Improved lighting at stations is another, more workable, suggestion as a way to make women feel more confident. And that’s really the point. “Unanimously,” the report reads, “Women felt safer travelling in the day rather than at night or in the dark.”

It’s less about safety and more about perceptions of safety. Some women, Ms Gilruth said, are in a constant state of vigilance. Which is a dreadful, stressful way to live and, worse, a self-limiting way to live.

For many women the issue is not actual incidents that have happened to them, but the fear of what may happen. Of course, far too many women have anecdotes about harassment and intimidation – or worse – on public transport. I have my own fair share, from mild, irritating comments to a chap who sat down next to me on a train, undid his trousers and, er, took himself in hand.

As I’ve written about plenty of times, I love travelling solo and I love walking and running at night. I refuse, point blank, to be intimidated into staying at home or modifying my behaviour. That, though, is a very unusual position and one that gives my friends the collywobbles. I hate that, the impact my decisions have on the friends who care about me.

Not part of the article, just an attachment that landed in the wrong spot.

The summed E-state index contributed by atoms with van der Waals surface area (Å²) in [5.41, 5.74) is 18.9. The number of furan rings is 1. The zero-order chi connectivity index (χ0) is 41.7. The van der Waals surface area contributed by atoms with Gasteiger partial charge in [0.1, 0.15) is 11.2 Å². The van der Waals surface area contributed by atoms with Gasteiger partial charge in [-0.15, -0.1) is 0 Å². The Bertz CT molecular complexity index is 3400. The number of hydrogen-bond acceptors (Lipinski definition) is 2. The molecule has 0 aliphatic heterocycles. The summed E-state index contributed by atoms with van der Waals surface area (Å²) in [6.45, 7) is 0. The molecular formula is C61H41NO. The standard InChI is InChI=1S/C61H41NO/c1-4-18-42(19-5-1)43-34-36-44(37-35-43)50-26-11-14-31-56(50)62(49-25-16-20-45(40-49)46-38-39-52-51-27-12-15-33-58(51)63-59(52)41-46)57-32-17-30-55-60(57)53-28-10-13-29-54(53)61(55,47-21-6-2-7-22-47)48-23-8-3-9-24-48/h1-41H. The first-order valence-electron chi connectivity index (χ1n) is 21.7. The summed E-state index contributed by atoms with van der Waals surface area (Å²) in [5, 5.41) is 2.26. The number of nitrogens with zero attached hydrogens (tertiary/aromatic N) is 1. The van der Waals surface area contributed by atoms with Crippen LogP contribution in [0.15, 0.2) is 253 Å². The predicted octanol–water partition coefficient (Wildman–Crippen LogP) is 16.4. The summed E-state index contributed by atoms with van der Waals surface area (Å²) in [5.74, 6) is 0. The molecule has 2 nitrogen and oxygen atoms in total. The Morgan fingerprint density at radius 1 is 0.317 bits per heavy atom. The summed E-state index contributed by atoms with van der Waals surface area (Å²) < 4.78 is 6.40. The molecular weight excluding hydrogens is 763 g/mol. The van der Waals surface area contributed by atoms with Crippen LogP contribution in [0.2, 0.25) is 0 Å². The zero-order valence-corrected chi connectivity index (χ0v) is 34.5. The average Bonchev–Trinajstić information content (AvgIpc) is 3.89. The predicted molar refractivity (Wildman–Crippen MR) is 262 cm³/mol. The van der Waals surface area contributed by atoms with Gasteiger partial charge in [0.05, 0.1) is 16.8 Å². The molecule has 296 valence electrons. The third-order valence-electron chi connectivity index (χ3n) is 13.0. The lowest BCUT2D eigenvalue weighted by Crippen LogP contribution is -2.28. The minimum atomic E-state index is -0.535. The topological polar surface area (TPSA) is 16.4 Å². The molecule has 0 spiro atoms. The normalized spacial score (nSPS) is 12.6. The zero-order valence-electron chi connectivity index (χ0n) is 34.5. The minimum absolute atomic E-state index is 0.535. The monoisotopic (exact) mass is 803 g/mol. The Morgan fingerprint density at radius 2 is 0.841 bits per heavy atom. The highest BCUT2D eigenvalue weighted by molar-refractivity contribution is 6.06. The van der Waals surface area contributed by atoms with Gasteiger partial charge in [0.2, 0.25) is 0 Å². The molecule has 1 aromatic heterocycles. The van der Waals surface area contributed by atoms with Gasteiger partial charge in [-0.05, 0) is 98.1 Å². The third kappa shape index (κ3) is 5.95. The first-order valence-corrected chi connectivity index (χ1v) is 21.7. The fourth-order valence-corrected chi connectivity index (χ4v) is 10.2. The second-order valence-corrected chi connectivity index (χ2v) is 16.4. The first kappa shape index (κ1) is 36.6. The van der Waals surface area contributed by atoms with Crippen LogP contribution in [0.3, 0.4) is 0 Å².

But our fear restricts us and becomes self-perpetuating. The more women stay off the streets, the more desolate and intimidating the streets. The more desolate and intimidating the streets, the more women stay off them.

We’re told so often that women are unsafe on public transport, that we are not safe walking home at night. We shouldn’t be alone in the evenings in public spaces, such as restaurants and gyms or gigs or movie theatres.

The reality doesn’t quite stand up, however. Men are far more likely to be attacked in public by strangers than women are. Women are more unsafe at home, in the hands of the men who are supposed to care for them, than they are from strangers.

It is easier for women to take precautions about how they move around in public than it is to put precautions in place at home. It’s also far easier to chide women for their behaviour in public. Out at night and something happens? Your own fault.

Walking alone? Your own fault.

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Much easier to make women feel bad about their actions than change male behaviour. So much easier to frighten women and have them self-police than tackle the ingrained problem of misogyny. We need to make sure women are informed of dangers without the risk being exaggerated. Otherwise you are telling women that public spaces are only for men.

In this political climate it’s become unfashionable to advocate for balance but let’s make it fashionable. We can tell women it’s alright to take steps that make themselves feel better while also advocating for a measured perspective on real risks. We can say be careful but don’t be so afraid. We can say, firmly, these streets, these rail carriages, these bus stops are for you.